Fewer surgeons perform research today, as compared with numbers from a decade or so ago. According to the American Association of Medical Colleges, although 45% of graduating medical students aspire to work in an academic setting, only about 16% will do so. Of those who do work in academic settings, up to 38% will leave academia within 10 years.
There are many reasons for this, but lack of funding topping the list. “Funding to surgeons has been steadily decreasing,” said Sundeep Keswani, MD, surgical director of basic science research at Texas Children’s Hospital in Houston and a co-author of an Annals of Surgery article that identified barriers to success for surgeon scientists. “The National Institutes of Health (NIH) has had a stagnant budget for the last 15 years, and surgeons have had a significant reduction in overall funding from the NIH, which has been disproportionately decreased compared with their medical colleagues,” he added.
- Fewer surgeons perform research today than several decades ago.
- Funding to surgeons has been steadily decreasing, and rejection rates for grants are higher.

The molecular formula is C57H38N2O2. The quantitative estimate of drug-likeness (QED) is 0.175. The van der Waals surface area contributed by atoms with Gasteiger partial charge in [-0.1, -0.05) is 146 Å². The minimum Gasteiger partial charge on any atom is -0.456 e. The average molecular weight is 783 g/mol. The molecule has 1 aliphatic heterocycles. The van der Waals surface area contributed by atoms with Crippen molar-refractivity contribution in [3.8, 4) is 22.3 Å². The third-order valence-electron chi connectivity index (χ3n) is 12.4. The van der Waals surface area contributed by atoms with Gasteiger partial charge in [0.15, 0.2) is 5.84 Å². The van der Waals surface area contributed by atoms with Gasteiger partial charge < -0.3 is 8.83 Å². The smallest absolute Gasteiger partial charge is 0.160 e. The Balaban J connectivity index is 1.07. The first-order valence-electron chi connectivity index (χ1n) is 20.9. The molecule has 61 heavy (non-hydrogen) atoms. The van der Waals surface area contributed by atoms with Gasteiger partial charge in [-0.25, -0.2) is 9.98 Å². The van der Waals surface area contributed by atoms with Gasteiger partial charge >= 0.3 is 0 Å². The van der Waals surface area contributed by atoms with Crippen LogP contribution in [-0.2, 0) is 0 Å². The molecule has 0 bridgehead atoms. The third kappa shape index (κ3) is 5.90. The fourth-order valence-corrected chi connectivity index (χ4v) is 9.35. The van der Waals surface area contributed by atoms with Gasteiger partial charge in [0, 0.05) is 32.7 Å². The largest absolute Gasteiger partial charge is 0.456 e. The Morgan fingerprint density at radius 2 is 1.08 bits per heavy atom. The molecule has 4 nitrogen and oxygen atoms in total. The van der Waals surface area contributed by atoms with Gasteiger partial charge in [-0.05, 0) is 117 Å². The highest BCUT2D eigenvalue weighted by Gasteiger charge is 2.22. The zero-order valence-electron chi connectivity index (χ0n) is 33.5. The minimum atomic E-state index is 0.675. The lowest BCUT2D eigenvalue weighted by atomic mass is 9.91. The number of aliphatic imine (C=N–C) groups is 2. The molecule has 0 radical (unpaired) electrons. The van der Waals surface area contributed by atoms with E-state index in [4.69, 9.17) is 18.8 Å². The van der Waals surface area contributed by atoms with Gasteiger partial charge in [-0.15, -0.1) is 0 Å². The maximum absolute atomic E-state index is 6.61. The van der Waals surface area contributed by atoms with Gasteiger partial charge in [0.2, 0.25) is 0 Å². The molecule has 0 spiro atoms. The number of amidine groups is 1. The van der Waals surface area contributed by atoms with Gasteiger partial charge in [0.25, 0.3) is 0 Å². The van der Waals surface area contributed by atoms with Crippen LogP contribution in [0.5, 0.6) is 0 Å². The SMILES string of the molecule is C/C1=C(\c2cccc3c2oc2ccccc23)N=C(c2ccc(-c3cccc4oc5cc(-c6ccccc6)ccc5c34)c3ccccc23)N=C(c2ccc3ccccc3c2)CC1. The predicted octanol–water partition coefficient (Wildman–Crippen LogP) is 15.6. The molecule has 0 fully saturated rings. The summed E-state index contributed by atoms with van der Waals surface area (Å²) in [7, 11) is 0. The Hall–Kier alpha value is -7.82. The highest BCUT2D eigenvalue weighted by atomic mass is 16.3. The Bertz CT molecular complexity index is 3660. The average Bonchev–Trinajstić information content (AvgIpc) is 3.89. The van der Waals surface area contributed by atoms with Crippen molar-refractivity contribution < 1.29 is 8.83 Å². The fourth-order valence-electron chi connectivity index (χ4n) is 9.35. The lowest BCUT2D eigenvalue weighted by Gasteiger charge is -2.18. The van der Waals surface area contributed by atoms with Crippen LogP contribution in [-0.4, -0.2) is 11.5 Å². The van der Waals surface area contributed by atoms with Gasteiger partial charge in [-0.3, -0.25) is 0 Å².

- Many surgeons lack the necessary mentorship to help successfully secure funding.
- The lack of research in surgery means that the practice of surgery could become relatively stagnant.
Allan M. Goldstein, MD, professor of surgery at Harvard Medical School, chief of pediatric surgery at Massachusetts General Hospital, and a co-author of the Annals of Surgery article, believes that the NIH and other funding agencies may look less favorably upon surgeons because they assume that surgeons commit less time to science than non-surgeons.
Dr. Goldstein also said that obtaining a grant now requires applying much more frequently, because rejection is commonplace. “Surgeons don’t seem to apply for as many grants as non-surgeons, which is problematic given the frequency of rejection,” he said. “Some
surgeons give up or are discouraged by low funding rates.”
He also believes that many surgeons lack the necessary mentorship to help them secure funding. “Surgeons can fall back on clinical work, so when getting funding is tough, it is easier to give up and simply be a surgeon,” Dr. Goldstein said.
Different Skill Sets
Clinical research requires substantial and specialized training from both practice and compliance standpoints. “A lack of training and focus on the skill sets needed to carry out significant and scientifically valid research could deter surgeons from pursuing this avenue,” said Kurt Amsler, PhD, associate dean of research and professor in the department of biomedical sciences at the NYIT College of Osteopathic Medicine in Old Westbury, N.Y.